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One of the pleasantest entertalnraents of the season will be glyen at the grand opera house, Moiiüay eveninr May 5th, by " Tlie Ttvo Sisters'' couipany, of whlch the Rochester Democrat and Chronlcle says : " Denman Tliompson and George Ryer, the authors of ' The Two Sisters,' have turned out a great play. They have, so to say, cut out a small slice of the real world and put It on the stage tor people to look at, deepening its sliaaows and heightening its liictits jnst enough, and only just enough, tokeep it f rom seeming flat and colorless under the glow of the footlighte. ' Tlie ïwo Sisters ' is a good play. It is a play every one should see. Itentertainsevery moment; it touches the best emotions of human nature, and it tetiches more than one lesson ot life more Imprefslvely than the best sermón ever preached. It makes the run of ' The Old Homestead ' in New York, and tlie cominendatioD that play has received from press, pulpit and people thoiouglily iutelligible." From the 0.1 City, Pi., Blizz:ird, Oct. 23, 18S9: Thedrawiog characteristics ofan excellent band were appurenl lii the large atlendunce at the Opera liouse last eveniug. The pluy, now culled "Uncle Hiram" lsjuslabuut ttiu same as when laet presented iiere under another name. Bat whether as "EU Wheatfleld" or "Uncle Hlram," Mr. Woodhnll has a special creatton In character, and It is a goud one too. It U true to nature. There is no kucIi tlilng as describlng how Irrcslstlbly clever aud fuuny Mr. Woodhull la In the character. The old larnier Is as Sharp and shrewd as they make, but in encountering city ways and holdiug hiri own againsl tbe crooks and gamblers ol the metropolis, he gets Info Home v.-ry tight places, and has sonae lntensely ludicruus experiences. It is capital plece of aeting ui! tlii-ough; The vlllaln was nicely portrayed by K. '!:. Mei' adelen, and tt ymld be dilliciilt to improve on Mr. T. T. Itook'a lmpersonatloo of the Senator. Wra. Kilpatrlok, the drum-major, Is decidedly clever and was recalled severa! times. We append the program of the Symphony Orcbestra Concert of May 10, In University hall: Tannhauser Ovcrture Wagner Aria "O lovely hall of Tanbausor".. Wagner MMK.SrKINUACH- JAHK. Two rnovements from vlollnj concerts, Op. 6} Balut Suena MR. TIMOTHEE AUOKNOWSKI. Suite "Peer Uynt," Op. 46, (4 moveraents). Qrleg Song wlth piano. "Es blinkt der Tliau" Rubinstein ■Lallaby" Bralims "Krwartnnn" Umlaua Symphouy No. 5. C'. minor (4 movements) Beethoven This program is a model one and calculated to show the orchestra to advantage. The performance, 5th Symphony of Beethoven, has been considerad to be phenomenally brllliant. At the conclusión of the last movement of the Symphony- the Conservatlve Boston Muslc Hall audience was roused to such a burst of enthu8iasm as was never seen before in Boston. Hata were thrown in the air, hundkerihiefs. waved, and it seeraed as tliough the excitement would never end. The genius of the composer Beethoven liad been more completely revealed to them throiigh the insplred reading of Nikish, and the torce of hls maguetic condnctiníí than ever before. Many of tlie reganllng the wonderful sucoese 'f this- Hu nintli consecutive season of the orcbestra workseera wellnigh fabuIouh - U for nstance the fact that 125 icoile stayed for 5 days and nights waitlnjt for the opening sale of seats for the seiison- that 135,000 persons tiave attended the concerts ol the orchestra in Boston alone, but these can all be verilied. Re this as it may, the principal pol n t lor the people of Ann Arbor to consider is the fact tliat tliis orchestra Ia to play here on May lCtli, in the Cboral Union series, and any person nerlectin2 to arrange for tickets for this concert will most certainly regret it, for t will be by far the greatest entertainment of the year. A strong well bnlanced play is "L'ncle Hiram," holding its interest to the end, wlille lts comedy elementa are in the liighest degree entertaining. As the iinsopliislicated but witlial decidedlv sharp old farmer, Hlram Homeepun, .Mr. A. H. Woodhull lias broad opportunity for the exerc8e of his excellent talents as a comedian, and does so with Irresistible effect upon the risibilities of the audience. It is au Imtnensely catcliing Individualization. He is ably seconclcd in the performance by tlie veraiitile young actress, Miss Louisa Arnot - very popular with the theatre-üoers of lVnnsylvania - :iC they are supported by a competent company. The play is produced wlth iine scenery specially paiuled for it. lts representation will bo greatly enjoyed, as well also the splendid music provided by the "Uncle Hiram" Orchestra and Bra líand, a notable combination of artists.. The plot of the play, "The Two Sisters," is as simple as that of "The Old Homestead," but amply equal to the task of upholding weighty popular favor. The success of a play of this kind does not depend upon its dramatic surprises, its metapliysical studies, or even the rhetorical flights of its characters. It obtains its meed of warm recognition from its intense human interest. The people in front of the curtain knowthat dramas of the same type are being enacted hourly In and around them. It may be that they have participated in such themselves. The throb of the pul&e of the piece can be feit bealing against the swelling of thelr own hearta. The touches of nature throughout make the whole body of spectators akin with its healthy motive. It seems like the life story of some near and dear nelphbor, and therefore obtains the afl'ectionate interest of an audience. This arises from the warm humanity of the piece, and so the play goes on, takini: with it the attention, the love and the entlmsiasm of the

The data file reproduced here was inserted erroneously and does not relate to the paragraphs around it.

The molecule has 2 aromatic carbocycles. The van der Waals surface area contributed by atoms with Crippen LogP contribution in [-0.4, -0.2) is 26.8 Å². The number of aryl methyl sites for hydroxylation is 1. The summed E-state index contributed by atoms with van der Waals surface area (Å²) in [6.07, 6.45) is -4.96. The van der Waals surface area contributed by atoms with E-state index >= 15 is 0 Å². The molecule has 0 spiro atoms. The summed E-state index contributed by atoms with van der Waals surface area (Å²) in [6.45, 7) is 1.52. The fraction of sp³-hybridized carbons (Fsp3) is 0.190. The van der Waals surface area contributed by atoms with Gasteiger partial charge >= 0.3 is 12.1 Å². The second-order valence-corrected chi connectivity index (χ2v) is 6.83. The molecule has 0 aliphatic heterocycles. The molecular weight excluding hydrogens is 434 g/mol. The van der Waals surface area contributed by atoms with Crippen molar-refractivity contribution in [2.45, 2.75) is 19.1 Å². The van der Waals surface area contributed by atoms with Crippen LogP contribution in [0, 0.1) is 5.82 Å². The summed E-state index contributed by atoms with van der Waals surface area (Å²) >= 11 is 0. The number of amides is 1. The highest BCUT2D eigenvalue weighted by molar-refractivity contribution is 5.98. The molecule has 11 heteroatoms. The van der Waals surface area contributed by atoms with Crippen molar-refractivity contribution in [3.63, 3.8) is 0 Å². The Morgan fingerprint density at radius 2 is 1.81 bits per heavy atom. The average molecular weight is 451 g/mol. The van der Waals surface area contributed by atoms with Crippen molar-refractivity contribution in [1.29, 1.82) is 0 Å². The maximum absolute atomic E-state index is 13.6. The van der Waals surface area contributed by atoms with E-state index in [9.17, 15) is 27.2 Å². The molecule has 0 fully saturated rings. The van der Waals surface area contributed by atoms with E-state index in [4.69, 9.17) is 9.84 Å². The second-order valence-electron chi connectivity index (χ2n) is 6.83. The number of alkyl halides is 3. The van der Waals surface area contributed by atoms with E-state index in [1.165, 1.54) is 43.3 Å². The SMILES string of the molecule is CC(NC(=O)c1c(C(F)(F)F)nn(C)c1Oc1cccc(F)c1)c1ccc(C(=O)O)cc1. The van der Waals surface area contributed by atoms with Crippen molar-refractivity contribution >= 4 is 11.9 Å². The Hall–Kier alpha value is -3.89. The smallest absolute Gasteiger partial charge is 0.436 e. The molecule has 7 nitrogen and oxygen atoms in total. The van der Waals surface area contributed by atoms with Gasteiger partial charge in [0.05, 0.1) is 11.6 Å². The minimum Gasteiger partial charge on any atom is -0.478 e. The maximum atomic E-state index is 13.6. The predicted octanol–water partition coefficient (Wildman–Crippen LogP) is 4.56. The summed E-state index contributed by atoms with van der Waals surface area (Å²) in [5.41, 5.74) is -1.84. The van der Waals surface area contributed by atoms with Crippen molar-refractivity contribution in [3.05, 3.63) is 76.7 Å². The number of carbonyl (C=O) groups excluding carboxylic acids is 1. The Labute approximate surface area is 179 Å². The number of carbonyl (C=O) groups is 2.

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Ann Arbor Courier